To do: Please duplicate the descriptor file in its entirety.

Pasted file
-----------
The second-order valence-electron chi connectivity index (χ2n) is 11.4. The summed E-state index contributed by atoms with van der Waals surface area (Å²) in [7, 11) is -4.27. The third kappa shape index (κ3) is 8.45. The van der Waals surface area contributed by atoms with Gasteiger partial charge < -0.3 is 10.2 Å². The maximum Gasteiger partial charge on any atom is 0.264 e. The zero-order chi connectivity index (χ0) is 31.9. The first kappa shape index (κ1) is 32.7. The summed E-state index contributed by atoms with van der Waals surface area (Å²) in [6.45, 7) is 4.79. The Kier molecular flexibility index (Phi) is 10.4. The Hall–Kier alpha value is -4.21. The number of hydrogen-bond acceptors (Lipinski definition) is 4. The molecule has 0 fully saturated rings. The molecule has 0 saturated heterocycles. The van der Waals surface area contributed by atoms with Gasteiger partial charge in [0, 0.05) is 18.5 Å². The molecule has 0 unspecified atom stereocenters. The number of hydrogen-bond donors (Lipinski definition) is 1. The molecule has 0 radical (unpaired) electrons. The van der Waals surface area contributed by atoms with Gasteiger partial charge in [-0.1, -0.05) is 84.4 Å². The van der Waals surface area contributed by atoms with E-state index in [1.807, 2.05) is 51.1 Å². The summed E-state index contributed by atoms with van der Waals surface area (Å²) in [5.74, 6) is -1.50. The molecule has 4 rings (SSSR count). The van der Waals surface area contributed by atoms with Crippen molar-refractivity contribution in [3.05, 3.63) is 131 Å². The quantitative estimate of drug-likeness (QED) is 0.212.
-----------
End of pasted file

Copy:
The second-order valence-electron chi connectivity index (χ2n) is 11.4. The summed E-state index contributed by atoms with van der Waals surface area (Å²) in [7, 11) is -4.27. The third kappa shape index (κ3) is 8.45. The van der Waals surface area contributed by atoms with Gasteiger partial charge < -0.3 is 10.2 Å². The maximum Gasteiger partial charge on any atom is 0.264 e. The zero-order chi connectivity index (χ0) is 31.9. The first kappa shape index (κ1) is 32.7. The summed E-state index contributed by atoms with van der Waals surface area (Å²) in [6.45, 7) is 4.79. The Kier molecular flexibility index (Phi) is 10.4. The Hall–Kier alpha value is -4.21. The number of hydrogen-bond acceptors (Lipinski definition) is 4. The molecule has 0 fully saturated rings. The molecule has 0 saturated heterocycles. The van der Waals surface area contributed by atoms with Gasteiger partial charge in [0, 0.05) is 18.5 Å². The molecule has 0 unspecified atom stereocenters. The number of hydrogen-bond donors (Lipinski definition) is 1. The molecule has 0 radical (unpaired) electrons. The van der Waals surface area contributed by atoms with Gasteiger partial charge in [-0.1, -0.05) is 84.4 Å². The van der Waals surface area contributed by atoms with E-state index in [1.807, 2.05) is 51.1 Å². The summed E-state index contributed by atoms with van der Waals surface area (Å²) in [5.74, 6) is -1.50. The molecule has 4 rings (SSSR count). The van der Waals surface area contributed by atoms with Crippen molar-refractivity contribution in [3.05, 3.63) is 131 Å². The quantitative estimate of drug-likeness (QED) is 0.212.